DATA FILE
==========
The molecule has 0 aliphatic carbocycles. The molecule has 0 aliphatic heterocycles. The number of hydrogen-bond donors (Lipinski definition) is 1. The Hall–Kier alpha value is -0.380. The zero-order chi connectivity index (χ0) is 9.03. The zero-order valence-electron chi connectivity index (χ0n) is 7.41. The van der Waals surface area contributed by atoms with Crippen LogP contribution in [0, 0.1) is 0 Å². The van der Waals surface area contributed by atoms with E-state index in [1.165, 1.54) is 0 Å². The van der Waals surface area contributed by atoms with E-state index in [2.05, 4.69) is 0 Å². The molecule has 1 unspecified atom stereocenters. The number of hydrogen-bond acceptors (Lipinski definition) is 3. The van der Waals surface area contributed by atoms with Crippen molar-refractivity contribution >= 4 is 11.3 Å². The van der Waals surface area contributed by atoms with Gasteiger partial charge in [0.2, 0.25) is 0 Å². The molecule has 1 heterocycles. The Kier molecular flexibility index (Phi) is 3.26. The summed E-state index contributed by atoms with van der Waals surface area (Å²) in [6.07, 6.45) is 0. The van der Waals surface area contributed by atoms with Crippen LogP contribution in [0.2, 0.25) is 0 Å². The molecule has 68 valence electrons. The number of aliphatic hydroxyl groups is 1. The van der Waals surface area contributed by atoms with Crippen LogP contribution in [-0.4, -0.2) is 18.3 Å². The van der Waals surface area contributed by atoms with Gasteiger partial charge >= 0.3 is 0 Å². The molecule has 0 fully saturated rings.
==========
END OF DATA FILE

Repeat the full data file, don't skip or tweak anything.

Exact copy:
The molecule has 0 aliphatic carbocycles. The molecule has 0 aliphatic heterocycles. The number of hydrogen-bond donors (Lipinski definition) is 1. The Hall–Kier alpha value is -0.380. The zero-order chi connectivity index (χ0) is 9.03. The zero-order valence-electron chi connectivity index (χ0n) is 7.41. The van der Waals surface area contributed by atoms with Crippen LogP contribution in [0, 0.1) is 0 Å². The van der Waals surface area contributed by atoms with E-state index in [1.165, 1.54) is 0 Å². The van der Waals surface area contributed by atoms with E-state index in [2.05, 4.69) is 0 Å². The molecule has 1 unspecified atom stereocenters. The number of hydrogen-bond acceptors (Lipinski definition) is 3. The van der Waals surface area contributed by atoms with Crippen molar-refractivity contribution >= 4 is 11.3 Å². The van der Waals surface area contributed by atoms with Gasteiger partial charge in [0.2, 0.25) is 0 Å². The molecule has 1 heterocycles. The Kier molecular flexibility index (Phi) is 3.26. The summed E-state index contributed by atoms with van der Waals surface area (Å²) in [6.07, 6.45) is 0. The van der Waals surface area contributed by atoms with Crippen LogP contribution in [0.2, 0.25) is 0 Å². The molecule has 68 valence electrons. The number of aliphatic hydroxyl groups is 1. The van der Waals surface area contributed by atoms with Crippen LogP contribution in [-0.4, -0.2) is 18.3 Å². The van der Waals surface area contributed by atoms with Gasteiger partial charge >= 0.3 is 0 Å². The molecule has 0 fully saturated rings.